Contact Sandy Pepperell at s.pepperell@btinternet.com for more details

For all of the following meet at the gates to St Augustine’s church

  • Dawn Chorus Walk – 9th April 5:00 am
  • Dusk Chorus Walk – 19th  May 7:30 pm
  • Tree Walk 4th June 2.00 – 3. 30pm
  • Bat Walk Wed 8th June 9pm
  • Wildflower Walk 7th July 7.30 – 8.30pm
  • Great North Wood walk – 20th August 12 noon
  • Fungi day with Sydenham Hill Woods, Peckham Rye and others – 7th November (details to follow)

Contact Doug Brooks for the Dawn and Dusk chorus walks doug.brooks@evenfurtherrail.co.uk

Contact Dan Greenwood for the Bat and GNW walks d.j.greenwood@live.com

Contact Sam Bentley-Toon for the Tree Walk sbtoon@wildlondon.org.uk/  or  07734 599286

Additional Event Sunday July 27th 2014

Sunday 27th July 1-3pm

The Big Butterfly Count on OTH

The annual Butterfly Conservation Big Butterfly Count is upon us and the Friends will be conducting a survey on a walk around One Tree Hill.

Please join us. We will be handing out survey forms and id charts for you to complete your own survey at home.
Previously we have recorded Speckled Wood, Essex Skipper, Comma, Red Admiral, Meadow Brown, Holly Blue and lots of Gatekeepers!
Meet at the FrOTH Notice Board by the gates leading to St. Augustine’s Church.

For more information on this national event go to http://www.bigbutterflycount.org


Speckled wood

Speckled wood

February workday – prunus, please!


Blackthorn pruning, the Oak of Honor looking resplendent in the top right

This month we met on Saturday 1st February to continue pruning the blackthorn (Prunus spinosa, please) along the top of the hill. Left unmanaged, blackthorn will spread through the grasslands and all the way up to the pathway, taking over the grasslands and growing into small trees. We cut the shrubs down to about head height and filled the gaps with the brash to thicken it up a bit. This can look quite untidy to people, but as a Local Nature Reserve, we are doing our bit to support the site’s diverse wildlife by keeping the hedges in a denser, more shrub-like state.


The blackthorn hedge mid-cut

It looks a little like warfare – and it felt like it, blackthorn is brutal! – but the hedge will come back stronger in the spring and summer. And look at the state of the hedge back in September shows just how big it had become:


Well done to the Friends of One Tree Hill volunteers for a sustained effort over the autumn and winter, we look forward to seeing it sprout anew in the coming months. Our next workday will be in March.


Winter tree ID – Saturday 18th January 2014, 12noon

Join us on Saturday 18th January 2014 at 12noon for a guide to the trees of One Tree Hill. Daniel Greenwood will be leading the walk and pointing out how to identify trees when not in leaf by looking at bark, buds, tree shape and habitat.

Please meet on the Honor Oak Park drive, email d.j.greenwood@live.com for more information.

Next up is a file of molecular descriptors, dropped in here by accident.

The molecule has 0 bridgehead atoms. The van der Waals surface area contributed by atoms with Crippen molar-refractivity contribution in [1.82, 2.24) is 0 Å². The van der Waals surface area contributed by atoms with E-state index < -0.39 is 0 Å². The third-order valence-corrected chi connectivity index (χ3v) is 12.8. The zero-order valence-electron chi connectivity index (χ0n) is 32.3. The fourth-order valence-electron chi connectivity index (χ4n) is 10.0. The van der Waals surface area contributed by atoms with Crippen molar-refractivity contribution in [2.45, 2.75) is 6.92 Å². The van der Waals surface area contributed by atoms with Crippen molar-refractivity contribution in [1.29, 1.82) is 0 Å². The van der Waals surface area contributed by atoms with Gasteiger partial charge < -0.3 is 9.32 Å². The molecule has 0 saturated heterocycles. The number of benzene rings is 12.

This is a free walk, all welcome, dogs on leads during the walk please.


Bird box check, December 2013

On Saturday 7th December 2013 we conducted our annual bird box check and clean out (a little earlier this winter). We discovered that most of the boxes had been used, mostly by great tit and blue tit but possibly also the nuthatch, a bird which likes to line the hole of some bird boxes with a mud lining to reduce the size of the hole and deter larger predators from gaining entry.


Above you can see the variety of materials that tits use to create their nests. Mosses, dog hair, wool, grasses and even the bright yellow tennis ball ‘hair’ is used. The nests are often well stocked with fleas, and one nest in particular was positively thriving with them.


Chris brings his ladder every year to help with the job. Helmets are a priority for anyone under the ladder as the lids of the boxes can cause serious injury if they hit you on the head.


One of the boxes was attached to a large poplar that came down in October’s storm. We managed to find it, underneath the tree. Obviously we joked that it was the weight of the box that proved the final straw for the tree. It would also appear that one of our owl boxes has disappeared. Tawny owls are yet to breed at One Tree Hill whilst we have been surveying but residents nearby regularly hear them calling, and the birds are known to breed in Nunhead Cemetery, at Sydenham Hill Wood and in the wooded parkland and open greens around Dulwich.

On Saturday we spotted a sparrowhawk flying low through the woodland, with a flock of long-tailed tits trilling in harmony to warn of its approach. A flock of parakeets then arrived to disturb the hungry hawk.


Fungi walk recap

Thanks to local fungi expert David Warwick for leading the Friends of One Tree Hill’s fungi walk on Saturday. We discovered hare’s ears, knights, milkcaps, deceivers, waxcaps, bonnets and brackets and observed how the return of the site to woodland after a brief hiatus for the Oak of Arnon Wood showed that grassland species were retreating as the woodland regained its hold on the landscape. We also spotted two red admiral butterflies basking in the hilltop sunshine. Thank you also to everyone who attended and made it a very interesting and enjoyable community event.



David identifies some fungi growing atop the hill

Oak of Honor

The Oak of Honor looking rather verdant so late in the year

David Warwick

David discusses the issue of ash dieback, a fungi to be feared

Fungi walk, Saturday 16th November

Parasol mushroom

Parasol mushroom at One Tree Hill by D. Greenwood

On Saturday 16th November local fungi expert David Warwick will be leading a walk on One Tree Hill.

Meet at the noticeboard on the drive to St. Augustine’s Church at 12noon, reach along Honor Oak Park, up the steps if entering near the allotments after arriving at Honor Oak Park station. Please wear appropriate footwear and outdoor clothing. This is a free walk and booking is not required.

Please note that this is not a foraging event. One Tree Hill is a Local Nature Reserve where all plants, animals and fungi are protected by law. Urban nature reserves can be greatly disturbed by foraging due to their unique ecological character and isolation.